The stud finder video is a perfect example of misleading, it doesn't prove at all what the guy says. Electronic stud finders like the one in the video, rely on density variations to find studs. So, in this guy's case, when it buzzes, it's not because it finds something magnetic, only because the density is different, it could be muscle or bone. You can get the exact same type of buzzing on the other arm (not the injected one), or other parts of the body.

I don't know about the stud finder in the video but plenty of them can detect metal. E.g.

Of course, but the main detection is still based on the density variations. The additional features like metal detection are calibrated to detect objects similar to nails, small but still much bigger than what can go through a needle. Anyways, like I said, I will keep my eyes open.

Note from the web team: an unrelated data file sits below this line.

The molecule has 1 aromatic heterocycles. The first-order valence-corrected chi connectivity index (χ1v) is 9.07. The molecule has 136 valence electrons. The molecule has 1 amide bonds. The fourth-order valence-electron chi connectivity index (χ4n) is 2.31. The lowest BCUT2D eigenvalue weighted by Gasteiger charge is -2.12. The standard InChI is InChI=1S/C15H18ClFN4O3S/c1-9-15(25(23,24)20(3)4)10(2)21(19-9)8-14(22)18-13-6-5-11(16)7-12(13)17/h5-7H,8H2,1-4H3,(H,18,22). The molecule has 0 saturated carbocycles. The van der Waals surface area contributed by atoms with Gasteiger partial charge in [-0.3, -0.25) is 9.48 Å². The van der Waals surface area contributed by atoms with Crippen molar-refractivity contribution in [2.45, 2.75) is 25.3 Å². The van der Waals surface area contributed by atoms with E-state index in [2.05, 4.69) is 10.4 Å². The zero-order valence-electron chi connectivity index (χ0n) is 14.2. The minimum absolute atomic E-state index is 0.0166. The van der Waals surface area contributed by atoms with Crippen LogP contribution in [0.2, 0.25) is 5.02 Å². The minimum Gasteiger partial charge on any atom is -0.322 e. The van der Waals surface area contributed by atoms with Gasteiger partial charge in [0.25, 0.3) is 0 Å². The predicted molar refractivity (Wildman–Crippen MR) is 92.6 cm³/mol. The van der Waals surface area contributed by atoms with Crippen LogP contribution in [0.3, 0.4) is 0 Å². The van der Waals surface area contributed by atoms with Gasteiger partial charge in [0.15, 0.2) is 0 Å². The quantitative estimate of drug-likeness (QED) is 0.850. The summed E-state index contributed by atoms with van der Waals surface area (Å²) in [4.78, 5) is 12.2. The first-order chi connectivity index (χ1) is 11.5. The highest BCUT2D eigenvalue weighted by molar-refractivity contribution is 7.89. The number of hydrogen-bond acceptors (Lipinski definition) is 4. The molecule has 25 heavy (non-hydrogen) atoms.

If the vaccines contains something that is magnetic then it's fair to say that it operates in a new way that most of us don't have experience of. You are right that I don't have enough knowledge of how this all works to really know either way at this point.

Thanks for the link! Magnetofection has been tested with a malaria vaccine and other experiments. Where is the indication that they are using this in the anti-COVID-19 injections? I seem to recall a doctor saying the SPIONs were in an early diagram in a document on one of these products, that has since been revised. Do you have that link?